Following Keith was Malika Booker, a British writer with Guyanese and Grenadian roots. In her introduction, Benson described Booker’s poems as “an assertion of presence and survival.” In her first piece, “Pepper Sauce,” she illustrated a harsh image of domestic abuse between a grandmother and her granddaughter. The combination of scathing imagery and Booker’s emphasis and projection of voice resounded throughout the room, leaving traces of pulse surging in us all. Shifting tones, Booker mentioned one of her friends who once told her that none of her poems are “funny.” “[My friend tells me] I’m funny in person, but that my poems are dark.” Viewing this comment as a challenge, Booker composed “Nine Nights,” a hilarious account of a hypothetical incident in which a Caribbean community prepares what is seen as “the makings of a good funeral” only to witness the intended buried rise up from the dead! The last of Booker’s pieces was fairly new and a still unpublished gem we were fortunate enough to hear. In it, she discussed the many sorrows her mother has expressed over the years, especially in regards to the independence of her children and what that means for her identity as a mother. Each time Booker shared a poignant line her mother had once spoken to her, she invited the audience to respond by shouting the words “pain.” We did.
The readers cast a spell on the audience, and for the students at NYU we knew the experience had more to come. That Thursday we got to spend the afternoon with both poets and have their comment on our work. We were all grateful to have had the opportunity to experience these poets and their work so intimately.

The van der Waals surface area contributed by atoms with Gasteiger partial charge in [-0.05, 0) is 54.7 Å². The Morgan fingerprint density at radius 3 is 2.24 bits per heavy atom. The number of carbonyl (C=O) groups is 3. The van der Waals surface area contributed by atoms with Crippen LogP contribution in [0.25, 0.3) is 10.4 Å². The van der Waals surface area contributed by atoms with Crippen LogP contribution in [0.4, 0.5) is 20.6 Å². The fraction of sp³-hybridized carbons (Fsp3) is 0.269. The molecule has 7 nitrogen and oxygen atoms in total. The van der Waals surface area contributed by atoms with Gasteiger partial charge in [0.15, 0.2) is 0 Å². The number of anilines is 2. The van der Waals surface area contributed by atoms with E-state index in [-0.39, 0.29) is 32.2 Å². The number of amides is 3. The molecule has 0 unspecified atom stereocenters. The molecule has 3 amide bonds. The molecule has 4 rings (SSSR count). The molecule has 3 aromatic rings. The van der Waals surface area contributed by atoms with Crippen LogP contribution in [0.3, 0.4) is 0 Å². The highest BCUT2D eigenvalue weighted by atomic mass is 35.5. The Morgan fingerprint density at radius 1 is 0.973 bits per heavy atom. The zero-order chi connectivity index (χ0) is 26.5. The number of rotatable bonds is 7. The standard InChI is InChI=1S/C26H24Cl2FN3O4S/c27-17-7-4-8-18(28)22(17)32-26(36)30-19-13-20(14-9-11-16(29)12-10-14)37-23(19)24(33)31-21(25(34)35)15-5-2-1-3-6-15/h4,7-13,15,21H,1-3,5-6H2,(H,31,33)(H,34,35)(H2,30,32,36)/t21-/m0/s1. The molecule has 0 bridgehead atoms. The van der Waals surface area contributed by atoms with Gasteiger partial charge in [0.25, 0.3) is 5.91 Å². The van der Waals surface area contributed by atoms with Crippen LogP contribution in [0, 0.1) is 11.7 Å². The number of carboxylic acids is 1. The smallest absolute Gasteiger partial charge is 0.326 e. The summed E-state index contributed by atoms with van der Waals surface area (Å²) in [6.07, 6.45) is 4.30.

Each month at Joe’s Pub, Women of Letters invites some of the best and brightest women: writers, artists, performers and politicians, and asks them to read a letter they have written especially for the evening. WOL takes pride in showcasing the diverse and powerful voices of women. And celebrating the beautiful and lost art of letter-writing.
The Millay Colony is delighted to collaborate with WOL on three performances at Joe’s Pub each year. Programs have already featured Millay Colony alumni and friends including Diana Cage Rachel Eliza Griffiths, Abeer Hoque, and Tracie Morris.
Today, WOL and Millay are looking to collaborate on Upstate programs. We are talking about launching a salon series in Hudson, New York (not far from Millay) and developing a mentorship program uniting our incredible writer-performers with teenage girls in the Hudson Schools, one of the State’s most underserved school districts. Onward!
In case you haven’t noticed, our School Programs have been growing! We have been working in regional schools for over six years now to bring our artists and writers into the classrooms so students can experience the arts with working professionals. We’ve been so pleased to partner with Chatham High School, Hudson Jr. and Sr. High Schools, Taconic Hills High School, and Germantown High School. This year we are expanding our programs into Albany with a pilot program in the HS Art Department. We have so much to offer upstate Schools, we decided to host an evening on November 9 showcasing the various programs that are available to educators in the area. For more information contact Cara Benson at firstname.lastname@example.org.